The Chop Shop Articles
There are 8 articles in this category
It’s a good idea to look at the full range of compatible tools when you’re shopping for any cordless power-tool because you don’t want to have to buy different batteries and charging systems for any additional cordless tools that you may buy in the future. I didn’t have a chance to do any comparison-shopping before ordering these tools, but a quick Internet search confirmed that Milwaukee’s V28 tools were light-years ahead of most other cordless power-tools.
It’s a shame that the JMR tubing notcher has to be labeled a holesaw notcher, because it’s NOTHING like the cheap holesaw notchers that most of you are probably familiar with. In fact, forget that you’ve ever seen a holesaw notcher before. As an exercise in design, the JMR tubing notcher is a complete success. The craftsmanship and quality is evident in every feature and detail.
Picking up where “our last tube bending article left off, let’s install a die-set. All JD2’s dies are labeled with the diameter and the centerline radius....
This is the first installment in a series of tube bending-related articles that we’ll be publishing in The Chop Shop over the coming months. Just like the welding articles, we’re going to cover the basics and then move into the more technical stuff. Let’s start by taking a look at different tube bending methods and types of equipment.
Shopping for a welder is a lot like shopping for anything else; you look for features/performance, quality/durability, price, etc. But there are a few more specific things to consider that will help you find the right machine.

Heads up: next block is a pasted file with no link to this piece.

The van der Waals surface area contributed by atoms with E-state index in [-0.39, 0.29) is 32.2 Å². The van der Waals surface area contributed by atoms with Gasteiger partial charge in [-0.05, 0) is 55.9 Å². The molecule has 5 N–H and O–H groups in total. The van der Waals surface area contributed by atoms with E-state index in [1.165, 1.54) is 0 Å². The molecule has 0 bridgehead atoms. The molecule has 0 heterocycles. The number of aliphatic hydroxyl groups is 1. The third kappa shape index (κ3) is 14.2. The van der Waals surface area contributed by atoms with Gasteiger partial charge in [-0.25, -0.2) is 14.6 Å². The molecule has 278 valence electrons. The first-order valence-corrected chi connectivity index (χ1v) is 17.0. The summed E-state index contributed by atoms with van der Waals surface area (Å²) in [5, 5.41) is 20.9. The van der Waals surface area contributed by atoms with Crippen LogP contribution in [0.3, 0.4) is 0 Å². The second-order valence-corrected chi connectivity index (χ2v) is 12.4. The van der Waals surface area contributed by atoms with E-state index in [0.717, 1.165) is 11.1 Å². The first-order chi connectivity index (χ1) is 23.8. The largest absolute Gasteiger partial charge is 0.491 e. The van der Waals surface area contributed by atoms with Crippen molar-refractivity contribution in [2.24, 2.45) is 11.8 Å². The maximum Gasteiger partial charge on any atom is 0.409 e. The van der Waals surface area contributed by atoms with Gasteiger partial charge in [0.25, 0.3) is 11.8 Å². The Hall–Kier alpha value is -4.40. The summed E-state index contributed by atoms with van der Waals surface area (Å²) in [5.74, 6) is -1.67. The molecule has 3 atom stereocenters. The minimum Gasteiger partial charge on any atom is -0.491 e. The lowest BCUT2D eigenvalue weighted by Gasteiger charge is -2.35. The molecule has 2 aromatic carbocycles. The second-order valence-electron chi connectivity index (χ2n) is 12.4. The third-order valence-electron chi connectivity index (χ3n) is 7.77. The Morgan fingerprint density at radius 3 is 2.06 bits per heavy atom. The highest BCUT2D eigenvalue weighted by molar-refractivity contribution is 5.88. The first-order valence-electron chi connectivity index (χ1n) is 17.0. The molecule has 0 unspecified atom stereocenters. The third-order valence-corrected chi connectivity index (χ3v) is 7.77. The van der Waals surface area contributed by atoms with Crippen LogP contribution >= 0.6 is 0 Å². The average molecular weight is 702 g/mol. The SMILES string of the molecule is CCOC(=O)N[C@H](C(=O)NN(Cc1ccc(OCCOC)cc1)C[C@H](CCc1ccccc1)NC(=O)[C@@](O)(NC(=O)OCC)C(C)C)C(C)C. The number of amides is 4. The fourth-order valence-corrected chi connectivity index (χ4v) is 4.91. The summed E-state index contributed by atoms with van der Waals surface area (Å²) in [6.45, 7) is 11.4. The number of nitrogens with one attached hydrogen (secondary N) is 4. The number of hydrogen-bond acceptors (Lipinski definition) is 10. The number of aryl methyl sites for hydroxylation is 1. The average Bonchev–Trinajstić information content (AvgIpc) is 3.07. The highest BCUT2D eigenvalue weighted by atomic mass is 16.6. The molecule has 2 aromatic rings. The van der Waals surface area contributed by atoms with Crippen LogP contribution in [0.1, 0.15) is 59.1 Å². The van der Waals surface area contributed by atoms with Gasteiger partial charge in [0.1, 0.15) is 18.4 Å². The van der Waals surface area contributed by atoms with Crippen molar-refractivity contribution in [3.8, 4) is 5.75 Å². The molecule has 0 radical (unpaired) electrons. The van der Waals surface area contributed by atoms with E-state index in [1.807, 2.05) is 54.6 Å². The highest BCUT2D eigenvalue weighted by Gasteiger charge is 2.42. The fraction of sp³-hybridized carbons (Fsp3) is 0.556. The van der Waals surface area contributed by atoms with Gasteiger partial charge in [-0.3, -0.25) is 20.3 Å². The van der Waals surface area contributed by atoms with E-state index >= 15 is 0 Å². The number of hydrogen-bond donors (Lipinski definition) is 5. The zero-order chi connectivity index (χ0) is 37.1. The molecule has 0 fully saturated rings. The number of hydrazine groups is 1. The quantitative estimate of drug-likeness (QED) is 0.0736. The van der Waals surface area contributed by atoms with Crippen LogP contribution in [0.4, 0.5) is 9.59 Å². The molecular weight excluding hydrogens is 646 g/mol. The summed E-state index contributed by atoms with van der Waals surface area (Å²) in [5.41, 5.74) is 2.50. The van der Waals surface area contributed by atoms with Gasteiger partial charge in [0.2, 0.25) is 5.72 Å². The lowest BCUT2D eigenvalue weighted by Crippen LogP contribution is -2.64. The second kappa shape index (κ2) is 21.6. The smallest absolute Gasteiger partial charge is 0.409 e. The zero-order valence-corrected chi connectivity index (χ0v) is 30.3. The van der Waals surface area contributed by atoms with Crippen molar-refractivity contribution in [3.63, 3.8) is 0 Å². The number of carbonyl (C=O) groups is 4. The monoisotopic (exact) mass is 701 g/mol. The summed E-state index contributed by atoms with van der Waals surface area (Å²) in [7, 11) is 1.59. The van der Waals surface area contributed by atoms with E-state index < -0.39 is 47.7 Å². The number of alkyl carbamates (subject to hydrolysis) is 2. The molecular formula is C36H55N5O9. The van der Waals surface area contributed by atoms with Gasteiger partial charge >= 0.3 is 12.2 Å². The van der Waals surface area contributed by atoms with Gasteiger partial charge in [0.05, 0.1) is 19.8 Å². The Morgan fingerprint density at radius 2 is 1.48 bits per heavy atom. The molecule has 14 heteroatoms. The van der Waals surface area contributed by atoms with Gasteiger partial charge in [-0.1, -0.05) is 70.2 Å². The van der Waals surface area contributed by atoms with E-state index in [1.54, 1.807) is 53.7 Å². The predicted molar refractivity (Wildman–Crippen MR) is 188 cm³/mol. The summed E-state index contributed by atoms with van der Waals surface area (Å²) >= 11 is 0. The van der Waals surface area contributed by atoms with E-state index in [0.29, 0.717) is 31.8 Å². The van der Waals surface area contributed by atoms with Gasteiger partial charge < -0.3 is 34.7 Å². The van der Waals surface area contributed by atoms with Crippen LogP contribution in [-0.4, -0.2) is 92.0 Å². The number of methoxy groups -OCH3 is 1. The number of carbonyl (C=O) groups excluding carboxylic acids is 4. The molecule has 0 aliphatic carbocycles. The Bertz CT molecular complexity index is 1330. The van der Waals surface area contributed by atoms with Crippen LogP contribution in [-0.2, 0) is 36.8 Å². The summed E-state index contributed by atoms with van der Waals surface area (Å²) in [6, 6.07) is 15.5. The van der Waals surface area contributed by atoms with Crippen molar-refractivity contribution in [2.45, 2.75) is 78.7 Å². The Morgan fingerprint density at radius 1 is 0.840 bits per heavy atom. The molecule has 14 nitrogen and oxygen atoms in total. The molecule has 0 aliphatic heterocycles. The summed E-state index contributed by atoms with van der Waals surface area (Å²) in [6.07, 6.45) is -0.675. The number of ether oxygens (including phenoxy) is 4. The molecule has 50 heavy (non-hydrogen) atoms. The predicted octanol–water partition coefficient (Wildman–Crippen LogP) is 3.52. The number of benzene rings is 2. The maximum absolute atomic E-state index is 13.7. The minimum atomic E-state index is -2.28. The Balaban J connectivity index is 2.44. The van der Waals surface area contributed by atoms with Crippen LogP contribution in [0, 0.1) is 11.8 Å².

Let’s be honest, these days you can’t even install most bolt-on components without a welder. A good welder is an essential part of a growing collection of tools that it seems like we need to acquire in order to work on our vehicles. Behind basic hand tools and maybe an angle grinder, I’d say that it’s one of the most essential tools to have in your garage if you plan on building almost anything for your off-road vehicle.
I don’t really like working with grinders. The mess and abrasive dust they make is pretty awful. I only tolerate the black boogers because it would take an entire workshop full of expensive tools to replace my 4” Makita angle grinder. It’s a good makeshift substitute for a chop saw, band saw, plasma cutter, reciprocating saw, bench grinder and belt sander.
This new monthly column on Off-Road.Com is dedicated to tools and fabrication. We’ll be publishing articles on a wide range of topics, from product reviews to in-depth interviews with top fabricators and discussions about fabrication techniques, tips and tricks.